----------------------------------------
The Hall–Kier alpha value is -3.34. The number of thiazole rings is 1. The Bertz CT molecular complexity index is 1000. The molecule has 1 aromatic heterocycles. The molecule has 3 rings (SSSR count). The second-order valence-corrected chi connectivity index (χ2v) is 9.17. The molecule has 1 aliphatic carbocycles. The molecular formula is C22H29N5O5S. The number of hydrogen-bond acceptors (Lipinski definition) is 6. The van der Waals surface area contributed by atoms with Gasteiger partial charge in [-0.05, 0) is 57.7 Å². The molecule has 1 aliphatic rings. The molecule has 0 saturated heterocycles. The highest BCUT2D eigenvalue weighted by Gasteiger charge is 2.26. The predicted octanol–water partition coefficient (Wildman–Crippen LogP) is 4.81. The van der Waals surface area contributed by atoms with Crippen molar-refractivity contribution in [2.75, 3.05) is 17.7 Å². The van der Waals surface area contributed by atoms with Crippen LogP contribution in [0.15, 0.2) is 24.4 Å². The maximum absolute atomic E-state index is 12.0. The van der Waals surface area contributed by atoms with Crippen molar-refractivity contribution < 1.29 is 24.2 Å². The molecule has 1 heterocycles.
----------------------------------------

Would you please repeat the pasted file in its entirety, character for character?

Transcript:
The Hall–Kier alpha value is -3.34. The number of thiazole rings is 1. The Bertz CT molecular complexity index is 1000. The molecule has 1 aromatic heterocycles. The molecule has 3 rings (SSSR count). The second-order valence-corrected chi connectivity index (χ2v) is 9.17. The molecule has 1 aliphatic carbocycles. The molecular formula is C22H29N5O5S. The number of hydrogen-bond acceptors (Lipinski definition) is 6. The van der Waals surface area contributed by atoms with Gasteiger partial charge in [-0.05, 0) is 57.7 Å². The molecule has 1 aliphatic rings. The molecule has 0 saturated heterocycles. The highest BCUT2D eigenvalue weighted by Gasteiger charge is 2.26. The predicted octanol–water partition coefficient (Wildman–Crippen LogP) is 4.81. The van der Waals surface area contributed by atoms with Crippen molar-refractivity contribution in [2.75, 3.05) is 17.7 Å². The van der Waals surface area contributed by atoms with Crippen LogP contribution in [0.15, 0.2) is 24.4 Å². The maximum absolute atomic E-state index is 12.0. The van der Waals surface area contributed by atoms with Crippen molar-refractivity contribution < 1.29 is 24.2 Å². The molecule has 1 heterocycles.